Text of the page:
• Summarize to demonstrate that you’re listening and to check your understanding. When there’s a break in the conversation, repeat or paraphrase what the individual has said. This allows you to check that you’re understanding what they’re saying and provides the individual an opportunity to clarify.
  • Empathize and reflect back your understanding of the individual’s emotions. If they use feeling words, repeat those words back to them. Resist the urge to add your opinion or advice—if the individual feels like you’re judging their emotions, they will ramp it up and try to defend themselves, she warned.
  • Probe further by asking for details. This sends the message that you’re interested and present in the conversation.

When Things Escalate

Sometimes emotions continue to escalate despite your attempts to diffuse the situation. Ryan identified four levels of emotion, using a pyramid to illustrate, and offered advice on how to deal with each.

Level 1—The base of the pyramid represents the most common emotional conversations you’ll have as a manager. The individual may be using phrases like “I’m angry” or “He hurt my feelings,” but nonverbal cues are subtle, Ryan said. At Level 1, you can recognize that an emotional response is taking place, but it doesn’t impede the conversation at all.

Use Active Listening skills to help acknowledge those emotions, she advised, as 9 times out of 10, just identifying the individual’s emotions accurately is enough to drain the energy out of them so you can get back to a productive conversation.

Level 2—At this level, emotion is unmistakably a part of the conversation, Ryan said. It’s not subtle anymore. The individual is using verbal and nonverbal cues to vent their emotions. They may use strong language, get red-faced, speak loudly or look agitated.

But the emotions at Level 2 are still temporary, she noted, and the conversation can continue as long as the individual’s venting is obviously productive and allowing the emotional energy to drain. Use your best Active Listening techniques to acknowledge the emotions and help the individual stay focused, she recommended.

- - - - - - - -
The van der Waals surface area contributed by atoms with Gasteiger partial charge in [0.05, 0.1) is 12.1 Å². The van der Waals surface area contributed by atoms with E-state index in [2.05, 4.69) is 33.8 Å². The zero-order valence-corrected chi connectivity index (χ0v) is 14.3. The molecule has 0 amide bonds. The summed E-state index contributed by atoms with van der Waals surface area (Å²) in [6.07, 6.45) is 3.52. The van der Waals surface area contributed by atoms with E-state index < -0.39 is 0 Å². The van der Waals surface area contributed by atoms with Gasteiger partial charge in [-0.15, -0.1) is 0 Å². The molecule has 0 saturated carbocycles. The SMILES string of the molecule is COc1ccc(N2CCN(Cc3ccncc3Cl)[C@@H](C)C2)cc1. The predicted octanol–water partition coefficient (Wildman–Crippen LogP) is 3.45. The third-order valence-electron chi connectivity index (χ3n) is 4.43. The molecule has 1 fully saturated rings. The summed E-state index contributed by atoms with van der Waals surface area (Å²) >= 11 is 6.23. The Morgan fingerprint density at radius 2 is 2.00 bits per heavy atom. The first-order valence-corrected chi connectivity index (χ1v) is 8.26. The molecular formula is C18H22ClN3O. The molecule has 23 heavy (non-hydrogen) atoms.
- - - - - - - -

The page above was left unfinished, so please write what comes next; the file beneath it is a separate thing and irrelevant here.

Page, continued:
Level 3—At Level 3, the conversation gets overwhelmed by the emotion. Body language and tone may be aggressive or dramatic. The individual may stand or pace from excess emotional energy. They may get defensive and be unwilling to accept responsibility. They may verbally attack you.

You need to clear the emotions before you can proceed with the conversation, Ryan said. Put your agenda aside and use your Active Listening skills.

If the emotions continue to escalate, warn the individual that the conversation can’t continue unless they can calm down. Most people ramp back down when they see there’s a boundary out there, she said, adding that you should remember to use a firm but calm voice. If the individual can’t manage their emotions, take a time out and try again later.

Ultimately in Level Three you are able to calm the individual down so that you can proceed with a productive conversation.

Level 4—It’s rare for a conversation to get to Level 4, Ryan said, but it’s important for a manager to know how to handle it.

She called this level “the show-stopper.”

The intensity of the emotion is now preventing a productive conversation. The individual is no longer able to control their emotions, and safety becomes a concern.

If you’re seeing highly aggressive language or volatile behavior, you need to stop the conversation, Ryan advised. You’ve already warned the individual in Level 3. Explain that the conversation is no longer productive and that you’re going to end it for now. Let them know that you’ll be in touch about the next step. Often in these situations the individual says or does something that has an impact on their employment. If you fear for the safety of yourself or others, have the individual escorted out of the building. Ryan also recommended putting people on alert ahead of time if you have reason to believe a conversation will get out of hand.

To access the webinar on demand, click here: “Dealing With Emotions in the Workplace.”